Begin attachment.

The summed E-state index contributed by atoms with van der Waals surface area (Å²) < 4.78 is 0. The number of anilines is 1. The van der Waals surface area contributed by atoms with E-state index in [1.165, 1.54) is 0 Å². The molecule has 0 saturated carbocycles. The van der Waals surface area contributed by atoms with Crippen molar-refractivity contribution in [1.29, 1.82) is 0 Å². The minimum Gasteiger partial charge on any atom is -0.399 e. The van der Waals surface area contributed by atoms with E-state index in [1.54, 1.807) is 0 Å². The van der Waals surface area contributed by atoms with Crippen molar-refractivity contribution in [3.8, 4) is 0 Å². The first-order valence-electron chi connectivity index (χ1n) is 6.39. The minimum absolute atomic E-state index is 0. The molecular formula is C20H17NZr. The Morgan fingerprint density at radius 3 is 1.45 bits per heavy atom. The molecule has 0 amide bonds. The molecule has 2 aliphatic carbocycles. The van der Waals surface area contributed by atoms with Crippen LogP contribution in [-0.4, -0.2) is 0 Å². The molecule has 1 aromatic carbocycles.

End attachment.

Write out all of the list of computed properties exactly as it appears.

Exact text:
The summed E-state index contributed by atoms with van der Waals surface area (Å²) < 4.78 is 0. The number of anilines is 1. The van der Waals surface area contributed by atoms with E-state index in [1.165, 1.54) is 0 Å². The molecule has 0 saturated carbocycles. The van der Waals surface area contributed by atoms with Crippen molar-refractivity contribution in [1.29, 1.82) is 0 Å². The minimum Gasteiger partial charge on any atom is -0.399 e. The van der Waals surface area contributed by atoms with E-state index in [1.54, 1.807) is 0 Å². The van der Waals surface area contributed by atoms with Crippen molar-refractivity contribution in [3.8, 4) is 0 Å². The first-order valence-electron chi connectivity index (χ1n) is 6.39. The minimum absolute atomic E-state index is 0. The molecular formula is C20H17NZr. The Morgan fingerprint density at radius 3 is 1.45 bits per heavy atom. The molecule has 0 amide bonds. The molecule has 2 aliphatic carbocycles. The van der Waals surface area contributed by atoms with Crippen LogP contribution in [-0.4, -0.2) is 0 Å². The molecule has 1 aromatic carbocycles.